Penny-sucking economics – part 2

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In an earlier post I looked at the business side of what I call penny-sucking economics, where significant effects on the economy are made in billions of small-amount transactions. In this part, I will look at the effect of penny-sucking economics on ordinary consumers and its role in rising income inequality.

I first taught classes in consumer economics in the early 1980s, and I would frequently invoke then the phrase “a Coke and a candy bar” to illustrate the effect of incrementally-small spending on long-term consumer financial health. Even today, the amount a person can spend on a daily soda and candy bar from a work vending machine can easily total to more than $700 per year, which is not a trivial amount of money, I would argue, to most American families if they were to have that amount in their hands all at one time.

According to a 2016 Associated Press poll, two-thirds of American families would have trouble coming up with just $1000 to cover an emergency bill. The personal savings rate in the United States, which is ratio of personal savings to disposable personal income, has declined from between 5% and 7% in the 1970s and 1980s to about 3% today, and for many Americans it is negative. Contrary to the common language of the “income inequality” discussion, it is not so much what you earn as a family that determines your lifestyle and subsequent financial challenges, rather it is how much you spend.

If you are spending more than you are earning (and many families are) your net debt at the end of the year is larger than it was at the beginning of the year. Sometimes this might be a one-time anomaly, say the purchase of a house or a new car. But it becomes a big problem if it happens multiple years in a row.

Net negative savings rates

It is difficult to discuss this topic without unintentionally drifting into moral judgment. Everybody is free to make his or her own economic choices, but the save/spend choice gets much harder to make, I would argue, when you are in the bottom half of the socioeconomic spectrum. I recently heard a very rich person comment that you know you are really rich when you can act like “everything is free.” On the other end of the scale, however, “everything is expensive” because the “either-or” economic choice is always present. “Penny-sucking” businesses can, however, make that choice less visible to consumer, even though when you add up the many “Coke and a candy bar” decisions one family makes, the total can be a large percentage of family income.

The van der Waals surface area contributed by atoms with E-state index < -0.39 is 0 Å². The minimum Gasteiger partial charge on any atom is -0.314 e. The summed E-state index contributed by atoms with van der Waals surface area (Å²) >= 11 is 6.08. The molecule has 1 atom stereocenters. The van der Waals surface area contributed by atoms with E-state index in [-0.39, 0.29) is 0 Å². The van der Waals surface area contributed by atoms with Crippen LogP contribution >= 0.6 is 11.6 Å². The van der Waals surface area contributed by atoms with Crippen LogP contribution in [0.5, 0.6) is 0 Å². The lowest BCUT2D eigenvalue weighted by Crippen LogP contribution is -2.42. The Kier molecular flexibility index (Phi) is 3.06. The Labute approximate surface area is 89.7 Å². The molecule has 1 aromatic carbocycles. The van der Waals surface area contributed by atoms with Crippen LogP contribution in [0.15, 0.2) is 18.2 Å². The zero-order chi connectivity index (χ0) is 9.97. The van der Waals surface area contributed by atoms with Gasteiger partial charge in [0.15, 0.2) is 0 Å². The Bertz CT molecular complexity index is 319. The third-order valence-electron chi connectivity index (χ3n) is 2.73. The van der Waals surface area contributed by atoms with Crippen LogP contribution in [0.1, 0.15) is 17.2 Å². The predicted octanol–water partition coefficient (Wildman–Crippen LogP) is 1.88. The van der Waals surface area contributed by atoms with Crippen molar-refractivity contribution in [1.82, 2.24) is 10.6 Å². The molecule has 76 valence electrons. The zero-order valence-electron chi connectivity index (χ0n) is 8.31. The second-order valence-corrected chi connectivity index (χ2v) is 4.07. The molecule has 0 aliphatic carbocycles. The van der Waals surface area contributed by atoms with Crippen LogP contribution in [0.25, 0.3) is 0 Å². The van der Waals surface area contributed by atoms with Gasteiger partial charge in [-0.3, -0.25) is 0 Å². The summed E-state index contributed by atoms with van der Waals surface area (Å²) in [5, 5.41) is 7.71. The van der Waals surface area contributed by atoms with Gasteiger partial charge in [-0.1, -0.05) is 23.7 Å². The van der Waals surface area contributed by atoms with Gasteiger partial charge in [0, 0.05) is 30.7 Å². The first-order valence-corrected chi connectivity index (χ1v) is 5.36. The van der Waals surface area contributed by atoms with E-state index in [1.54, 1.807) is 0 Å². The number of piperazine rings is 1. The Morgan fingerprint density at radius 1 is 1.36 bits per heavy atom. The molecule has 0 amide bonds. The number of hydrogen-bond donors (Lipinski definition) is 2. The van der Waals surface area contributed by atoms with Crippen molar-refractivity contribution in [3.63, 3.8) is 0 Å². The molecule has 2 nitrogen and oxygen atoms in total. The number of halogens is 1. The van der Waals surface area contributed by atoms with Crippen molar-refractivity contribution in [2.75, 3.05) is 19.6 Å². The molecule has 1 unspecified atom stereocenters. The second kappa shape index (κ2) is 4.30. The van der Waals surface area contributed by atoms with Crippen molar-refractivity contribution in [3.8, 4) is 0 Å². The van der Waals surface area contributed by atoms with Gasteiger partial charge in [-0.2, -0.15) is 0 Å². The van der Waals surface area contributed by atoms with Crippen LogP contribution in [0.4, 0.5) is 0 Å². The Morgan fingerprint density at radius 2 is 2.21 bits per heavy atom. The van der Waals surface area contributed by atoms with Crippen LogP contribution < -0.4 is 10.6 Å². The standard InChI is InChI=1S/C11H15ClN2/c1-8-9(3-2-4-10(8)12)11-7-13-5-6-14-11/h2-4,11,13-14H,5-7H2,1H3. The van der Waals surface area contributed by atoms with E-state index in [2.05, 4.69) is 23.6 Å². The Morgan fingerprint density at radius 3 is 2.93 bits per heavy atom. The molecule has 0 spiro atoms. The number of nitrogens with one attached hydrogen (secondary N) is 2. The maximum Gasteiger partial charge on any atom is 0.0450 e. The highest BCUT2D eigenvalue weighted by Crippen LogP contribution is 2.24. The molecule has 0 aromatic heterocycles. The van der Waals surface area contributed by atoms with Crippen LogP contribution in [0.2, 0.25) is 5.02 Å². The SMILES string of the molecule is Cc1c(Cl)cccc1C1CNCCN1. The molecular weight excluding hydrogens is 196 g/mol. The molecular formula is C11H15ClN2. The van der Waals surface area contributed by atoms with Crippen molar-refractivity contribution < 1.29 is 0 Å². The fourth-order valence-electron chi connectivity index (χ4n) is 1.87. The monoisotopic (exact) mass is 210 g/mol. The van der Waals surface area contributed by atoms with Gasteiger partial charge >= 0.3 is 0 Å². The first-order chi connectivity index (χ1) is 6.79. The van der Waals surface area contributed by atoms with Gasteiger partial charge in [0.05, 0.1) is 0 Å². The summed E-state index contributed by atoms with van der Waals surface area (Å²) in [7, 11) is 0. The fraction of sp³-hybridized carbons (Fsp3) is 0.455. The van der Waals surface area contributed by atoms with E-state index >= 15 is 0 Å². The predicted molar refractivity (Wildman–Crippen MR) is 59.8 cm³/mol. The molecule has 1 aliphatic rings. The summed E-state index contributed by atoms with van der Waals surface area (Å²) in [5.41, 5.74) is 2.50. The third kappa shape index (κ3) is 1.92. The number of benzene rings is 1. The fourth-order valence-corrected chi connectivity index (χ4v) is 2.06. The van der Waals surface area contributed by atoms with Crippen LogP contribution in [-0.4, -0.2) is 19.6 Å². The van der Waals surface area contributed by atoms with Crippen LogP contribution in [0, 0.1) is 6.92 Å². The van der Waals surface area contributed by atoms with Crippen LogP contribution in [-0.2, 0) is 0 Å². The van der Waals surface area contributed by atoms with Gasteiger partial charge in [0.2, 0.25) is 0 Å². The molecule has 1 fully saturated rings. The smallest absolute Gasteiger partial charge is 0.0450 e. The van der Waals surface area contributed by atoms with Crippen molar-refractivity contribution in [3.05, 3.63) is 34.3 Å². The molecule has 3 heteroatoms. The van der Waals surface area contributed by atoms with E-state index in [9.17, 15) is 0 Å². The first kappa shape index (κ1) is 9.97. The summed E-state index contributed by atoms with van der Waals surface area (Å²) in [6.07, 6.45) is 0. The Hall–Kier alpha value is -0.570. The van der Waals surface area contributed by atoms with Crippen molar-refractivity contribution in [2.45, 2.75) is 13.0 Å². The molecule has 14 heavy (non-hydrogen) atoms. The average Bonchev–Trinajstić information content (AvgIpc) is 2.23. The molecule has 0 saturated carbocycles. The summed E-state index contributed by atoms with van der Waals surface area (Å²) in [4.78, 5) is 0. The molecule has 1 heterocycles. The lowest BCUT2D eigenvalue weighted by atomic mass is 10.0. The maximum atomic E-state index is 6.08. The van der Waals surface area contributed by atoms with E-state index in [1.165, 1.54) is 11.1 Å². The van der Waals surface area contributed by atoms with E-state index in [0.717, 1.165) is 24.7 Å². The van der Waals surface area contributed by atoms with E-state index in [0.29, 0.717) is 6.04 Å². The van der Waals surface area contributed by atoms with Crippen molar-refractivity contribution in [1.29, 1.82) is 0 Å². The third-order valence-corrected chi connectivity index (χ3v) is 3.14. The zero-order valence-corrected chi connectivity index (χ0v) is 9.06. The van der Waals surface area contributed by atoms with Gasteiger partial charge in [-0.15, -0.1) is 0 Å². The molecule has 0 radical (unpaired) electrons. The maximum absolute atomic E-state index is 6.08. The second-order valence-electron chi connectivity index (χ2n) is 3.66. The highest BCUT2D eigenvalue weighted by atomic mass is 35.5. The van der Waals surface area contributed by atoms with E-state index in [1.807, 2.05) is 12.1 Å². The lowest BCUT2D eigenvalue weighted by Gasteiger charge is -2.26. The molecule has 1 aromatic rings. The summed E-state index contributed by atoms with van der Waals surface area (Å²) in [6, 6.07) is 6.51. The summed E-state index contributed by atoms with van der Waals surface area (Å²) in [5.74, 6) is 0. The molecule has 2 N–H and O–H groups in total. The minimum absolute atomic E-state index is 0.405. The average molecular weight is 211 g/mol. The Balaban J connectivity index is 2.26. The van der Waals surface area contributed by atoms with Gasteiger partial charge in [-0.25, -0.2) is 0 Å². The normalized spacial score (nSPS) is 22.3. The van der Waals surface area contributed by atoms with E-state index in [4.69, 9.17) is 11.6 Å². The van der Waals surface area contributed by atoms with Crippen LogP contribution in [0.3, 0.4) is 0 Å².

As I have noted in prior discussions about “The Rule of 72,” you can track much of the greater economic progress of “the owner class” and “the professional class” as opposed to the rest of population in recent decades in terms of long-term returns on personal savings and investments. In short, half of the population has none. This chart is a smoothed version of the last thirty years of income growth in different segments of the population:

Income inequality

I point to three societal events that have significantly “changed the curve” of personal savings rates, lowering them as much as one cent on every dollar at a time.

The good and bad of Walmart

I mentioned in that prior post in this series Sam Walton’s revolutionary “fly close to the ground” financial strategy, limiting net profits to around three cents on the sales dollar in order to keep prices low and to intentionally “crash” the competition. Walton first expanded Walmart into southern and midwestern small towns, and having lived in the rural Midwest “before” and “after” Walmart came, I can attest that the change was dramatic, much more than when Walmart later started building in the suburbs where there was already a lot of consumer retail choice.

On the positive side, lower prices at Walmart meant that previously under-served consumers now had much greater economic choice than they ever did before. On the downside, this new choice caused a decided shift from “saving up” toward an expedited consumption of low-cost household items that were previously not readily available. In addition, traditional clothing, housewares, and grocery stores were often driven out of business in those small towns, now unable to compete.

In net, you can see a rise in short-term consumer satisfaction in the bottom half of the socioeconomic spectrum in those Walmart growth years thanks to greater affordability and choice, but at the cost of a declining savings rate and greater loss of family economic flexibility. Again, note the slippery slope of moral judgment here. It is not so much that poorer people made worse economic choices than families with more resources. Rather, they bear the bigger brunt of consequences of those choices because they do not have the financial cushion required to weather economic storms.